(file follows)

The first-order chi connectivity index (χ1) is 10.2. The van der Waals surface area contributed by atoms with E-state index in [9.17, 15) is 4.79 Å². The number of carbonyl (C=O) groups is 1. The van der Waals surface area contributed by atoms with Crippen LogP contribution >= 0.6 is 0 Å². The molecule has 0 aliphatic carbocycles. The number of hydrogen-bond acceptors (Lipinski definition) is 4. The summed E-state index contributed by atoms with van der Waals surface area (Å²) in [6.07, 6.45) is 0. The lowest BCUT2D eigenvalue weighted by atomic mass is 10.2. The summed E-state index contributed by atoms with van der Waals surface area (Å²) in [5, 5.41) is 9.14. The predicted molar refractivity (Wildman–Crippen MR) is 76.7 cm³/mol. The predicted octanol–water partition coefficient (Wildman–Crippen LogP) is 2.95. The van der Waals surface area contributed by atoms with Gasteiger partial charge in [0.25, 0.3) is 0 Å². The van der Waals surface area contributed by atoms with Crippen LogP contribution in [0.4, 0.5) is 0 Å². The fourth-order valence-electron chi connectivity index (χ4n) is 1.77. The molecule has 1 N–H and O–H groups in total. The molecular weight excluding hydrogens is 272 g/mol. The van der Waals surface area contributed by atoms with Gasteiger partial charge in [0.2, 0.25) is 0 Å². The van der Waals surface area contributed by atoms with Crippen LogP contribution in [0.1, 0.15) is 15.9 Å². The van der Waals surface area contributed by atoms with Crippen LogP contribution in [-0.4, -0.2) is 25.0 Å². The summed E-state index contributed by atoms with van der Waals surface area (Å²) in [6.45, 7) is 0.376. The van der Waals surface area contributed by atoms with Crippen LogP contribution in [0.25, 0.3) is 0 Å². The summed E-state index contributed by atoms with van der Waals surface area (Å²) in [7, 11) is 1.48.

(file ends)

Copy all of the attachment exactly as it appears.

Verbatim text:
The first-order chi connectivity index (χ1) is 10.2. The van der Waals surface area contributed by atoms with E-state index in [9.17, 15) is 4.79 Å². The number of carbonyl (C=O) groups is 1. The van der Waals surface area contributed by atoms with Crippen LogP contribution >= 0.6 is 0 Å². The molecule has 0 aliphatic carbocycles. The number of hydrogen-bond acceptors (Lipinski definition) is 4. The summed E-state index contributed by atoms with van der Waals surface area (Å²) in [6.07, 6.45) is 0. The lowest BCUT2D eigenvalue weighted by atomic mass is 10.2. The summed E-state index contributed by atoms with van der Waals surface area (Å²) in [5, 5.41) is 9.14. The predicted molar refractivity (Wildman–Crippen MR) is 76.7 cm³/mol. The predicted octanol–water partition coefficient (Wildman–Crippen LogP) is 2.95. The van der Waals surface area contributed by atoms with Gasteiger partial charge in [0.25, 0.3) is 0 Å². The van der Waals surface area contributed by atoms with Crippen LogP contribution in [0.4, 0.5) is 0 Å². The fourth-order valence-electron chi connectivity index (χ4n) is 1.77. The molecule has 1 N–H and O–H groups in total. The molecular weight excluding hydrogens is 272 g/mol. The van der Waals surface area contributed by atoms with Gasteiger partial charge in [0.2, 0.25) is 0 Å². The van der Waals surface area contributed by atoms with Crippen LogP contribution in [0.1, 0.15) is 15.9 Å². The van der Waals surface area contributed by atoms with Crippen LogP contribution in [-0.4, -0.2) is 25.0 Å². The summed E-state index contributed by atoms with van der Waals surface area (Å²) in [6.45, 7) is 0.376. The van der Waals surface area contributed by atoms with Crippen LogP contribution in [0.25, 0.3) is 0 Å². The summed E-state index contributed by atoms with van der Waals surface area (Å²) in [7, 11) is 1.48.